By Steven and Cokie Roberts
“The rule book of international relations has been torn up,” British Prime Minister Tony Blair said last week. “Nations, even ones as large and powerful as the USA, are affected profoundly by world events, and not affected over time or at the margins, but at breakneck speed and fundamentally.”
Blair was talking about many forces that cross boundaries at “breakneck speed,” from people and pollution to disease and dollars. But the day before Blair spoke, he stood next to George Bush at the White House, while the president focused on two other globally traded commodities that are damaging his presidency: images and ideas.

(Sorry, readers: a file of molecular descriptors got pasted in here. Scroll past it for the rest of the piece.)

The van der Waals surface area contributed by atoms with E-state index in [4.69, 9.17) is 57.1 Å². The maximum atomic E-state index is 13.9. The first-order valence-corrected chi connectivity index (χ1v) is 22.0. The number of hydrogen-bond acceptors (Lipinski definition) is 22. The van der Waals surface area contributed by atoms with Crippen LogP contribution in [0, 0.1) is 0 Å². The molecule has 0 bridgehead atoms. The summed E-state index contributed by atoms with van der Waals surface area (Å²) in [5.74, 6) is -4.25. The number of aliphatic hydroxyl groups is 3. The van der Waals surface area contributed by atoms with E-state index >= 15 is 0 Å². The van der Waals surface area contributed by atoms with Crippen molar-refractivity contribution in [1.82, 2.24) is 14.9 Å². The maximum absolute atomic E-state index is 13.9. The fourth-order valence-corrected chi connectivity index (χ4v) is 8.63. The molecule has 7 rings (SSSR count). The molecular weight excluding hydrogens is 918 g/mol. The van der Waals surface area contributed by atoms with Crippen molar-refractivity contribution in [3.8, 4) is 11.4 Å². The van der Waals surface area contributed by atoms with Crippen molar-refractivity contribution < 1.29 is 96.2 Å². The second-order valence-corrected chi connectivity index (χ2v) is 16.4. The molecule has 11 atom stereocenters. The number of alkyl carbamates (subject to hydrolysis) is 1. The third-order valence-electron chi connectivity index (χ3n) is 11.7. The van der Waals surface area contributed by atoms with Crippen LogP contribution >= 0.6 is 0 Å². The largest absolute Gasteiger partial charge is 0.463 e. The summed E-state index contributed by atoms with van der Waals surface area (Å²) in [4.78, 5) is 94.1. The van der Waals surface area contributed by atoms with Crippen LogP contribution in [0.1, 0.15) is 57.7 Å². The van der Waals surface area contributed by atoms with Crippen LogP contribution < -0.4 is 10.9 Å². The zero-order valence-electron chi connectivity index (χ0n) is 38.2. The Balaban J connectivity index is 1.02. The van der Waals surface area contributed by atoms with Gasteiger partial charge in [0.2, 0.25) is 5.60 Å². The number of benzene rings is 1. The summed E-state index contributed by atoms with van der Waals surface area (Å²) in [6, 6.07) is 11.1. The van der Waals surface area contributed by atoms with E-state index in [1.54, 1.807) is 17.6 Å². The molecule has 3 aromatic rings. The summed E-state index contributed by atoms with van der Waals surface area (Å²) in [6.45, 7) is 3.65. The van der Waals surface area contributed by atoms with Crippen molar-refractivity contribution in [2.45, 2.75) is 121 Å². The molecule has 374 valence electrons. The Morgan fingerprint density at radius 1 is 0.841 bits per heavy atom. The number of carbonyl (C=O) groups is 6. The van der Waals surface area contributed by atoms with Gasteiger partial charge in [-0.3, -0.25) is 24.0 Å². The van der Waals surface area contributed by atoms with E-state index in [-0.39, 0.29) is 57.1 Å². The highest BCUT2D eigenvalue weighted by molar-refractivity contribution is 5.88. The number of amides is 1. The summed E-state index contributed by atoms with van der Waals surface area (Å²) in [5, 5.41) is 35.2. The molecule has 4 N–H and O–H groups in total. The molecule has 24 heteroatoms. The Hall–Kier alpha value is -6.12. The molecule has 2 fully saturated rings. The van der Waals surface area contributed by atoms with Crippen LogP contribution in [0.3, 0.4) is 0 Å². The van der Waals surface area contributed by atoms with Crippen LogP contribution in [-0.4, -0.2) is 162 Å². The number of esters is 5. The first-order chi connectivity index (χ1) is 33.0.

For the first time, Bush talked frankly about the mistakes he’s made in Iraq, and he demonstrated how slowly he’s come to understand the worldwide media universe in which he’s forced to operate.
In that universe, technological innovations mean that even “large and powerful” nations cannot control what ordinary people hear and learn. The rulebook has been “torn up” because everybody can now see how the game is played. Slogans and spin cannot erase reality.
Start with Abu Ghraib, the notorious prison where inmates were tortured by their American captors. Bush described those excesses as the biggest mistake of the war: “We’ve been paying for that for a long period of time.”